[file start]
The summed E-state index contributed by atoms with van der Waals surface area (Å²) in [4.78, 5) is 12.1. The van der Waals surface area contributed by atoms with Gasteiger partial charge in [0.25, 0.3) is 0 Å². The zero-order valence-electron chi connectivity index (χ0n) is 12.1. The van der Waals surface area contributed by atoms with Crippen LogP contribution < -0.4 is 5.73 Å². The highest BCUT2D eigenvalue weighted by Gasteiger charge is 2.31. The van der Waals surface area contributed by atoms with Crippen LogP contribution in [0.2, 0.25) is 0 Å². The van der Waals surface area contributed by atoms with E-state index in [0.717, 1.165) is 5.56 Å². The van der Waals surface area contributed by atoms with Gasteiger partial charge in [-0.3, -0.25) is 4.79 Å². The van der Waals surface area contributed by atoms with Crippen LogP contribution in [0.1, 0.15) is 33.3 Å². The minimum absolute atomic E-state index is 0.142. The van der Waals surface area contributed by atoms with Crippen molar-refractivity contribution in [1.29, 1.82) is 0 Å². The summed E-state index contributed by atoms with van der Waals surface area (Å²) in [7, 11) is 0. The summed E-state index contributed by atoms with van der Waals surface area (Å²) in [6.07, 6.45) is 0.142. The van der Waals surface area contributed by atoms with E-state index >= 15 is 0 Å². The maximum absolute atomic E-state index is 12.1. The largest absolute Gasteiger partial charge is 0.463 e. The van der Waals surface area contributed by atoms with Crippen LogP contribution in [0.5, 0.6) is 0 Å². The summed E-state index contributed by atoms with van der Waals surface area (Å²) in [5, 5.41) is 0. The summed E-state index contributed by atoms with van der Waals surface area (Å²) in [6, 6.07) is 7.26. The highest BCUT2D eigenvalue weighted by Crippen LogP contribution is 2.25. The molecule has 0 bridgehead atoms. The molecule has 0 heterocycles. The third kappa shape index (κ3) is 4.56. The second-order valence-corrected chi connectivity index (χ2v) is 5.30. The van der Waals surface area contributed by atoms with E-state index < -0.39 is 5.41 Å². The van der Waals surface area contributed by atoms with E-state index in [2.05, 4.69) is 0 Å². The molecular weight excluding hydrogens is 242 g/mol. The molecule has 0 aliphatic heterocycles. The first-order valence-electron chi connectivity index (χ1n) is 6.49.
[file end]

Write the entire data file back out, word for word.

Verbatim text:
The summed E-state index contributed by atoms with van der Waals surface area (Å²) in [4.78, 5) is 12.1. The van der Waals surface area contributed by atoms with Gasteiger partial charge in [0.25, 0.3) is 0 Å². The zero-order valence-electron chi connectivity index (χ0n) is 12.1. The van der Waals surface area contributed by atoms with Crippen LogP contribution < -0.4 is 5.73 Å². The highest BCUT2D eigenvalue weighted by Gasteiger charge is 2.31. The van der Waals surface area contributed by atoms with Crippen LogP contribution in [0.2, 0.25) is 0 Å². The van der Waals surface area contributed by atoms with E-state index in [0.717, 1.165) is 5.56 Å². The van der Waals surface area contributed by atoms with Gasteiger partial charge in [-0.3, -0.25) is 4.79 Å². The van der Waals surface area contributed by atoms with Crippen LogP contribution in [0.1, 0.15) is 33.3 Å². The minimum absolute atomic E-state index is 0.142. The van der Waals surface area contributed by atoms with Crippen molar-refractivity contribution in [1.29, 1.82) is 0 Å². The summed E-state index contributed by atoms with van der Waals surface area (Å²) in [7, 11) is 0. The summed E-state index contributed by atoms with van der Waals surface area (Å²) in [6.07, 6.45) is 0.142. The van der Waals surface area contributed by atoms with E-state index >= 15 is 0 Å². The maximum absolute atomic E-state index is 12.1. The largest absolute Gasteiger partial charge is 0.463 e. The van der Waals surface area contributed by atoms with Crippen LogP contribution in [0.5, 0.6) is 0 Å². The summed E-state index contributed by atoms with van der Waals surface area (Å²) in [5, 5.41) is 0. The summed E-state index contributed by atoms with van der Waals surface area (Å²) in [6, 6.07) is 7.26. The highest BCUT2D eigenvalue weighted by Crippen LogP contribution is 2.25. The molecule has 0 bridgehead atoms. The molecule has 0 heterocycles. The third kappa shape index (κ3) is 4.56. The second-order valence-corrected chi connectivity index (χ2v) is 5.30. The van der Waals surface area contributed by atoms with E-state index < -0.39 is 5.41 Å². The van der Waals surface area contributed by atoms with E-state index in [2.05, 4.69) is 0 Å². The molecular weight excluding hydrogens is 242 g/mol. The molecule has 0 aliphatic heterocycles. The first-order valence-electron chi connectivity index (χ1n) is 6.49.